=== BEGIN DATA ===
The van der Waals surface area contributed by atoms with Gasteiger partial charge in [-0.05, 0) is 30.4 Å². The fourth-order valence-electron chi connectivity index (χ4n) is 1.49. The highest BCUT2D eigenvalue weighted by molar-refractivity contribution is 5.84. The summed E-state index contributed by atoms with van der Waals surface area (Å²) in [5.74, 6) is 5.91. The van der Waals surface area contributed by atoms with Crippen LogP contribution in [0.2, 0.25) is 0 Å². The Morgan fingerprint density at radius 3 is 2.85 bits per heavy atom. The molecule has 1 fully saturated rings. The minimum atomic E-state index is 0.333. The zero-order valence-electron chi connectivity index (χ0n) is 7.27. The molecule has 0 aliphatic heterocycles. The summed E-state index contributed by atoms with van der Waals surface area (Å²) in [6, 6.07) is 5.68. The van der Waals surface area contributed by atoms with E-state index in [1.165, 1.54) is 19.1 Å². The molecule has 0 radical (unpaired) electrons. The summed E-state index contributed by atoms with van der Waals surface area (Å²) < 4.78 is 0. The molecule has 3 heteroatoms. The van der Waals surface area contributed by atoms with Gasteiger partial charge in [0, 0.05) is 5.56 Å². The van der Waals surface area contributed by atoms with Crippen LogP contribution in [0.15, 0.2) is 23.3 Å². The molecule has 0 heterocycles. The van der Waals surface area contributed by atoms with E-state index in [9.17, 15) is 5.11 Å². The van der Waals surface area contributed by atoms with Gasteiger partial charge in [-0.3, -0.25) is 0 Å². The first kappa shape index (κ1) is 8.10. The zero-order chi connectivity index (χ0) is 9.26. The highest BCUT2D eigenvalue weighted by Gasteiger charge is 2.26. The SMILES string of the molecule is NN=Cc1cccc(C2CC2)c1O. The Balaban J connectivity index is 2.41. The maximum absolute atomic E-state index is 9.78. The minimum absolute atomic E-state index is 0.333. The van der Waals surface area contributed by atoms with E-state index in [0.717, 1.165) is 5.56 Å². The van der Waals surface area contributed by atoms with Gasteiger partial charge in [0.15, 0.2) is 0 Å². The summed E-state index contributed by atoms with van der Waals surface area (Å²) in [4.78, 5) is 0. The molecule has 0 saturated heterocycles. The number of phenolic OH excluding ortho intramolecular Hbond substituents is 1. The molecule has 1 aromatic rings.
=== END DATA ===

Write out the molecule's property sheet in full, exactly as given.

The van der Waals surface area contributed by atoms with Gasteiger partial charge in [-0.05, 0) is 30.4 Å². The fourth-order valence-electron chi connectivity index (χ4n) is 1.49. The highest BCUT2D eigenvalue weighted by molar-refractivity contribution is 5.84. The summed E-state index contributed by atoms with van der Waals surface area (Å²) in [5.74, 6) is 5.91. The van der Waals surface area contributed by atoms with Crippen LogP contribution in [0.2, 0.25) is 0 Å². The Morgan fingerprint density at radius 3 is 2.85 bits per heavy atom. The molecule has 1 fully saturated rings. The minimum atomic E-state index is 0.333. The zero-order valence-electron chi connectivity index (χ0n) is 7.27. The molecule has 0 aliphatic heterocycles. The summed E-state index contributed by atoms with van der Waals surface area (Å²) in [6, 6.07) is 5.68. The van der Waals surface area contributed by atoms with E-state index in [1.165, 1.54) is 19.1 Å². The molecule has 0 radical (unpaired) electrons. The summed E-state index contributed by atoms with van der Waals surface area (Å²) < 4.78 is 0. The molecule has 3 heteroatoms. The van der Waals surface area contributed by atoms with Gasteiger partial charge in [0, 0.05) is 5.56 Å². The van der Waals surface area contributed by atoms with Crippen LogP contribution in [0.15, 0.2) is 23.3 Å². The molecule has 0 heterocycles. The van der Waals surface area contributed by atoms with E-state index in [9.17, 15) is 5.11 Å². The van der Waals surface area contributed by atoms with Gasteiger partial charge in [-0.3, -0.25) is 0 Å². The first kappa shape index (κ1) is 8.10. The zero-order chi connectivity index (χ0) is 9.26. The highest BCUT2D eigenvalue weighted by Gasteiger charge is 2.26. The SMILES string of the molecule is NN=Cc1cccc(C2CC2)c1O. The Balaban J connectivity index is 2.41. The maximum absolute atomic E-state index is 9.78. The minimum absolute atomic E-state index is 0.333. The van der Waals surface area contributed by atoms with E-state index in [0.717, 1.165) is 5.56 Å². The van der Waals surface area contributed by atoms with Gasteiger partial charge in [0.15, 0.2) is 0 Å². The summed E-state index contributed by atoms with van der Waals surface area (Å²) in [4.78, 5) is 0. The molecule has 0 saturated heterocycles. The number of phenolic OH excluding ortho intramolecular Hbond substituents is 1. The molecule has 1 aromatic rings.